Navigation path

Countries
Countries
  Argentina
  Australia
  Austria
  Belarus
  Belgium
  Brazil
  Bulgaria
  Cameroon
  Canada
  Chile
  China
  Colombia
  Croatia
  Cyprus
  Czech Republic
  Denmark
  Egypt
  Estonia
  Ethiopia
  Finland
  France
  Georgia
  Germany
  Ghana
  Greece
  Hungary
  Iceland
  India
  Ireland
  Israel
  Italy
  Jamaica
  Japan
  Kazakhstan
  Kenya
  Korea
  Latvia
  Lithuania
  Luxembourg
  Malta
  Mexico
  Morocco
  Netherlands
  Nigeria
  Norway
  Peru
  Poland
  Portugal
  Romania
  Russia
  Senegal
  Serbia
  Slovakia
  Slovenia
  South Africa
  Spain
  Sri Lanka
  Swaziland
  Sweden
  Switzerland
  Taiwan
  Tunisia
  Turkey
  Uganda
  Ukraine
  United Kingdom
  United States

Themes
Agriculture & food
Energy
Environment
ERA-NET
Health & life sciences
Human resources & mobility
Industrial research
Information society
Innovation
International cooperation
Nanotechnology
Pure sciences
Research infrastructures
Research policy
Science & business
Science in society
Security
SMEs
Social sciences and humanities
Space
Special Collections
Transport


   Headlines

Last Update: 25-03-2013  
Related category(ies):
Industrial research  |  Success stories

 

Countries involved in the project described in the article:
Austria  |  Belgium  |  France  |  Germany  |  Italy  |  Poland  |  Spain  |  United Kingdom
Add to PDF "basket"

Using simpler synthesis and greener chemistry to improve medicines

An estimated 170 million people worldwide are infected with hepatitis C, which kills more than 350,000 every year from related illnesses like liver cancer. There is no vaccine for it, and treatments are costly thanks to the complicated chemistry used to make the drugs. However, if a way was found to simplify and speed up the manufacture of hepatitis C drugs, it could slash the costs of treatment and at a stroke promise to wipe out the insidious killer disease.

©  Fotolia

And that is what a European Union research project has been doing: improving the chemical processes used in making pharmaceuticals and plastics. EUMET, a four-year project backed by a €3.6 million EU grant, has made the process of synthesising compounds simpler, more efficient and greener.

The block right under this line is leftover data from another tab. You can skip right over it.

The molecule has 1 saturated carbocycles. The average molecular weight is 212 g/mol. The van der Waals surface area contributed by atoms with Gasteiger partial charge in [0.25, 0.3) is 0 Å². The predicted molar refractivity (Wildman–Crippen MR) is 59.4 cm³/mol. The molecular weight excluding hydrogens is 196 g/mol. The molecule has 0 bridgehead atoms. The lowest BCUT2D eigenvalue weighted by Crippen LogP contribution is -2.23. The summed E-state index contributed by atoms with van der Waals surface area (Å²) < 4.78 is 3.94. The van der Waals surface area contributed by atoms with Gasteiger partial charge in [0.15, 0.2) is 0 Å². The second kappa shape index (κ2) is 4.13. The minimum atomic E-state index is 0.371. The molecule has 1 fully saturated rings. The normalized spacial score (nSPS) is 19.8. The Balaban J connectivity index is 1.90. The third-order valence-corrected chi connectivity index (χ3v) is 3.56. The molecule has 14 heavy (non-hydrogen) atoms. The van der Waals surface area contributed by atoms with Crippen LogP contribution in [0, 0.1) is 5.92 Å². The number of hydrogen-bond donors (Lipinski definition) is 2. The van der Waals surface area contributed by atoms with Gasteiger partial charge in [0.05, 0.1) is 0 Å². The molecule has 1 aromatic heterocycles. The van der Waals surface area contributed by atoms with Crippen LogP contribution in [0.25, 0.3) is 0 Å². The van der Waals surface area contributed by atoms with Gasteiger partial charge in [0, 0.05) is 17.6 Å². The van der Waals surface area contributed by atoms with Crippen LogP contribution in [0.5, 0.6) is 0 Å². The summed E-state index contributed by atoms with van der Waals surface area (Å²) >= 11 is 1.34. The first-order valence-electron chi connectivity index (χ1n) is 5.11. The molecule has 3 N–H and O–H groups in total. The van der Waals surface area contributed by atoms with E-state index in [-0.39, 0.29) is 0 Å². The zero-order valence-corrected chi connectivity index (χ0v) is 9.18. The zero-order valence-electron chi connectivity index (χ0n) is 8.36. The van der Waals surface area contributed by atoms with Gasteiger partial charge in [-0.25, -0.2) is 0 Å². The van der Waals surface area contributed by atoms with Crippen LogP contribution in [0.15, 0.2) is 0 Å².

EUMET is working on the same principles pioneered by the three scientists who won the 2005 Nobel Prize for Chemistry: a reaction process called olefin metathesis.

Metathesis, which means to change places, allows groups of atoms to be moved efficiently from one molecule to another. “Metathesis is very simple and appealing: it is a beautiful way of assembling molecules,” says EUMET’s project coordinator, Steven Nolan, the Chair in Inorganic Chemistry at the University of St Andrews, Scotland. It allows double bonds to be broken and made between carbon atoms, he says. “The chemical reaction is like a dance in which one couple exchanges partners with another. We make the exchange go faster by using novel catalysts.”

EUMET, set to run until November 2012, gathers nine European leaders in metathesis from various areas: led by Nolan at St Andrews, it includes the University of Salerno, Italy; University of Warsaw, Poland; Liebniz University of Hannover, Germany; Technical University of Graz, Austria; Ecole Nationale Supérieure de Chimie de Rennes, France; Umicore, Germany; Janssen Pharmaceutica, Belgium; and IFP Energies Nouvelles (IFPEN), France.

It was at Janssen that the hepatitis C breakthrough occurred. Thanks to EUMET research, the company is now on the verge of validating an affordable oral pill treatment, which is due to market in 2013. “This is a life changer that could affect millions,” says Nolan. Using metathesis, Janssen catalysed what would otherwise have been a convoluted, expensive and resource heavy process. “Without metathesis, it would need a completely different synthetic approach with at least 10 supplementary synthetic steps, a huge increase in cost and time,” Nolan adds.

Since the molecules involved in metathesis are the basis of industries as diverse as petrochemicals and drugs, this methodology has a potentially huge practical impact. Within EUMET, IFPEN has used metathesis to develop a process to manufacture molecules that can be used to synthesise detergents; Umicore is selling the catalysts; and most recently the technology has been used to develop new battery technologies. Other potential benefits include advanced herbicides, additives for polymers and fuels, and research into new treatments for bacterial infection, cancer, Alzheimer's disease, arthritis, migraine and HIV.

Furthermore, as Nolan notes, metathesis is a step towards green and sustainable chemistry, reducing waste through smarter production. “We hope industry and science will take a close look at metathesis because Europe could really benefit from this technology,” he says.

Project details

  • Project acronym: EUMET
  • Participants: United Kingdom (Coordinator), France, Italy, Poland, Spain, Germany, Austria, Belgium
  • Project FP7 211468
  • Total costs: € 5 409 094
  • EU contribution: € 3 598 626
  • Duration: August 2008 - October 2012

Convert article(s) to PDF

No article selected


loading


Search articles

Notes:
To restrict search results to articles in the Information Centre, i.e. this site, use this search box rather than the one at the top of the page.

After searching, you can expand the results to include the whole Research and Innovation web site, or another section of it, or all Europa, afterwards without searching again.

Please note that new content may take a few days to be indexed by the search engine and therefore to appear in the results.

Print Version
Share this article
See also

Project web site
Project information on CORDIS





  Top   Research Information Center